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Five facts about 360 feedback surveys

Used in the right way, 360 feedback tools are very powerful in helping leaders improve self awareness. Insync’s 360 Feedback Survey compares leaders’ own perceptions of their leadership behaviours against those of their manager, peers and/or direct reports.

Many people have, however, been burnt by the process due to their own or their organisation’s misunderstanding of the purpose and/or poor delivery of 360 feedback. It’s important that 360 feedback is conducted for the right reasons and handled sensitively, preferably through a third party. Here are five facts about 360 feedback.

1.  A customised 360 tool is more effective than off-the-shelf

Although it may be tempting to buy an off-the-shelf 360 feedback tool, keep in mind that it probably won’t reflect your organisational culture. A customised 360 survey is more beneficial as it can focus on your unique organisational behaviours, values and competencies. Feedback can then be aggregated across the organisation to focus the efforts of HR, OD and/or L&D to address gaps and problem areas.

2.  360 feedback is a great tool for personal development

The primary aim of 360 feedback is to enhance an individual’s understanding of how their perception of their own behaviour differs from others’ perceptions. In identifying these gaps, the individual can address issues and close gaps through targeted personal and professional development. It helps to align behaviours with values and competencies of the organisation. The individual can also track improvement over time by repeating the exercise 12 to 18 months down the track.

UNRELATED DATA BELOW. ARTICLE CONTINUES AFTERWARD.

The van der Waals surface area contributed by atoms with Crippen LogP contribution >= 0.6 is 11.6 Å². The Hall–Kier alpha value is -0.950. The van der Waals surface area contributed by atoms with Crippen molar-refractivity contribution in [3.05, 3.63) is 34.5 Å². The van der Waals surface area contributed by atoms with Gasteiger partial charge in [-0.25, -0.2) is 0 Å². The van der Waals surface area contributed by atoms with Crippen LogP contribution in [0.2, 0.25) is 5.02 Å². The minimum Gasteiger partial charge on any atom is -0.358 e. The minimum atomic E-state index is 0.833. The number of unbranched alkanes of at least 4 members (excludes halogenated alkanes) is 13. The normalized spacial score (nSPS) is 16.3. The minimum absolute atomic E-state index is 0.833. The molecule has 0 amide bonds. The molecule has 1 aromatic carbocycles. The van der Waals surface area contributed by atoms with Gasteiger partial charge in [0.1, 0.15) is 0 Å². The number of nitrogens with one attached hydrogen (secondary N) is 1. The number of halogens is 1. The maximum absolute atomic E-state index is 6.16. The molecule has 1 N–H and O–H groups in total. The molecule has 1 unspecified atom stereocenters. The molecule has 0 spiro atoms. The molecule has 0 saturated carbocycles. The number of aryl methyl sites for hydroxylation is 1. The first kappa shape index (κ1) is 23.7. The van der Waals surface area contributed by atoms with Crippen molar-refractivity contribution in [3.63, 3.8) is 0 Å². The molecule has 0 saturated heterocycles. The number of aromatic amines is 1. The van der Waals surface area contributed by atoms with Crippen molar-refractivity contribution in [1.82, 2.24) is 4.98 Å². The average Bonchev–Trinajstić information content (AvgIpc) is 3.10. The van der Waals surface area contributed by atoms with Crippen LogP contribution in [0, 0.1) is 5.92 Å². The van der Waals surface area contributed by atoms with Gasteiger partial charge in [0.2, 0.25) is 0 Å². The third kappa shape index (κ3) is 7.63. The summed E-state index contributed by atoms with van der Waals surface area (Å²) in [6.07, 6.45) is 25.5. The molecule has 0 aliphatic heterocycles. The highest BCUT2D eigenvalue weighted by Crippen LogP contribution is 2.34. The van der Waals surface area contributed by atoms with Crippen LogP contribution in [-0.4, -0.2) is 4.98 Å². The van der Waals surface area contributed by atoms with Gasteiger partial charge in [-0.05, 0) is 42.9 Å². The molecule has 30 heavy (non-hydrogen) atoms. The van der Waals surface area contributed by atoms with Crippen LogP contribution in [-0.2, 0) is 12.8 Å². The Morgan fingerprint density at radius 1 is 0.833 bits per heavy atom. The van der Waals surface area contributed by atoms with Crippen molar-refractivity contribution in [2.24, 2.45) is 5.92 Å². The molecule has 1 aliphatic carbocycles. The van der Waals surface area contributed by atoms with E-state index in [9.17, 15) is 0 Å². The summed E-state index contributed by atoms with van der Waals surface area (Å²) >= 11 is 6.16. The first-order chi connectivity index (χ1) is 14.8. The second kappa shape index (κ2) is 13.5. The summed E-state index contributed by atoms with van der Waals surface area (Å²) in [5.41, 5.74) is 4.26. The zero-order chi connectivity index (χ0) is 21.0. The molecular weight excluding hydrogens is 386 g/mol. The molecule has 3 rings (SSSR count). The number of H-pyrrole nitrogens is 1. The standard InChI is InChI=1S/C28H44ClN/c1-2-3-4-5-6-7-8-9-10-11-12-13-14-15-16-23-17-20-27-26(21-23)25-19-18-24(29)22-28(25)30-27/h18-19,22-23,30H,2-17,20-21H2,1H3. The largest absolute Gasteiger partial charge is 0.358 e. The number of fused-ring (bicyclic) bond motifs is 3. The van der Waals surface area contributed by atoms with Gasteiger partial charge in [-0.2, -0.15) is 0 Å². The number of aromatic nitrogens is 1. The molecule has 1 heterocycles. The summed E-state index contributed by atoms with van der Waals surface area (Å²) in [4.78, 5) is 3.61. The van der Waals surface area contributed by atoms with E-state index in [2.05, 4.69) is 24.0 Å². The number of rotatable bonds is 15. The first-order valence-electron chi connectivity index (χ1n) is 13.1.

3. 360 feedback is best used for performance and leadership development, not performance management

While 360 feedback is and ideal tool for performance and leadership development, it should not be used for performance management purposes. A 360 feedback survey is a tool for improving behaviour and not for formally addressing unacceptable behaviours. Such behaviours need to be dealt with factually and confidentially through a formal investigative process. Also, if organisations use 360 feedback for performance management they will never successfully use it for performance development programs as people will be too afraid to participate for fear of retribution or termination.

4. People can have a 360 even if they don’t manage others

The traditional approach for 360 feedback involves seeking feedback from the individual and their manager, peers and direct reports. However, recent literature and research now highlights that leadership is no longer solely about managing others; a 360 feedback process can be equally useful for someone who does not have direct reports but might have internal or external clients or stakeholders who can offer insight. The opinions of these people are equally important in guiding the individual towards improving or enhancing certain behaviours.

5. 360 feedback is most effective with a debrief

Digesting feedback on your own performance can be challenging; even if the large majority of comments are positive, women in particular, will focus the most of their attention on the minor negative comments. To be truly effective, it is suggested that the 360 feedback process involves a face-to-face debrief with the individual. A person trained in this area can draw out the highlights and lowlights of the report and shape the conversation to challenge biases, enhance understanding and focus improvement efforts. The individual is also more likely to read and digest the comments more thoroughly if they know they are accountable to participate in a debrief discussion.

Want to know more about implementing a 360 feedback process? A discussion with us about your leadership framework and people development needs is the best place to start. We also have a range of sample reports that demonstrate how 360 feedback is measured and communicated to participants.

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